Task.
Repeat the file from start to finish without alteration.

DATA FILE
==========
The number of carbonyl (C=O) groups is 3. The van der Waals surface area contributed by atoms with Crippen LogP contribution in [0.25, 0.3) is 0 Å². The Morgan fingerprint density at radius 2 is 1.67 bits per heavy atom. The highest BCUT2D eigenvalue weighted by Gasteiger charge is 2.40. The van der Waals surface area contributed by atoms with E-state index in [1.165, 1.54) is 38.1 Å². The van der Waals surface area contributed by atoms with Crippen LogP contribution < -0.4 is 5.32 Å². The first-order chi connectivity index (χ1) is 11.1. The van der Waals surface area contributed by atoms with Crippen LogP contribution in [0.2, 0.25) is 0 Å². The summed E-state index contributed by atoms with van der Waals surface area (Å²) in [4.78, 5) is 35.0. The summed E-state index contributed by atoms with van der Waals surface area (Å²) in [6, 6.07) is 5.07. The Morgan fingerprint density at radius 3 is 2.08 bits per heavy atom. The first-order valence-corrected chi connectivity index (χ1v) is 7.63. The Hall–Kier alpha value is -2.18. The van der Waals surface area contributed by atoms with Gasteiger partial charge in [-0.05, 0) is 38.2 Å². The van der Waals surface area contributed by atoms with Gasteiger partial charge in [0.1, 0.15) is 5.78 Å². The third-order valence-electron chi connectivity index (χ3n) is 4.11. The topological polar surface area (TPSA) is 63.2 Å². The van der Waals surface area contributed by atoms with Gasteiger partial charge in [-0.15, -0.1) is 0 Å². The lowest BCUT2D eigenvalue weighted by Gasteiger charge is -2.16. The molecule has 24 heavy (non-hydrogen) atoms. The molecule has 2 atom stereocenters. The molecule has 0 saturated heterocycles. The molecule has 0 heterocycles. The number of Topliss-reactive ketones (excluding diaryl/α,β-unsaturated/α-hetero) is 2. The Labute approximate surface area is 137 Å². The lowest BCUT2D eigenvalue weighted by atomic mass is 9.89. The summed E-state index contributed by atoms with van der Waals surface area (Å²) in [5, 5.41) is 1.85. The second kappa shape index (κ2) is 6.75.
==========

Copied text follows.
The number of carbonyl (C=O) groups is 3. The van der Waals surface area contributed by atoms with Crippen LogP contribution in [0.25, 0.3) is 0 Å². The Morgan fingerprint density at radius 2 is 1.67 bits per heavy atom. The highest BCUT2D eigenvalue weighted by Gasteiger charge is 2.40. The van der Waals surface area contributed by atoms with E-state index in [1.165, 1.54) is 38.1 Å². The van der Waals surface area contributed by atoms with Crippen LogP contribution < -0.4 is 5.32 Å². The first-order chi connectivity index (χ1) is 11.1. The van der Waals surface area contributed by atoms with Crippen LogP contribution in [0.2, 0.25) is 0 Å². The summed E-state index contributed by atoms with van der Waals surface area (Å²) in [4.78, 5) is 35.0. The summed E-state index contributed by atoms with van der Waals surface area (Å²) in [6, 6.07) is 5.07. The Morgan fingerprint density at radius 3 is 2.08 bits per heavy atom. The first-order valence-corrected chi connectivity index (χ1v) is 7.63. The Hall–Kier alpha value is -2.18. The van der Waals surface area contributed by atoms with Gasteiger partial charge in [-0.05, 0) is 38.2 Å². The van der Waals surface area contributed by atoms with Gasteiger partial charge in [0.1, 0.15) is 5.78 Å². The third-order valence-electron chi connectivity index (χ3n) is 4.11. The topological polar surface area (TPSA) is 63.2 Å². The van der Waals surface area contributed by atoms with Gasteiger partial charge in [-0.15, -0.1) is 0 Å². The lowest BCUT2D eigenvalue weighted by Gasteiger charge is -2.16. The molecule has 24 heavy (non-hydrogen) atoms. The molecule has 2 atom stereocenters. The molecule has 0 saturated heterocycles. The molecule has 0 heterocycles. The number of Topliss-reactive ketones (excluding diaryl/α,β-unsaturated/α-hetero) is 2. The Labute approximate surface area is 137 Å². The lowest BCUT2D eigenvalue weighted by atomic mass is 9.89. The summed E-state index contributed by atoms with van der Waals surface area (Å²) in [5, 5.41) is 1.85. The second kappa shape index (κ2) is 6.75.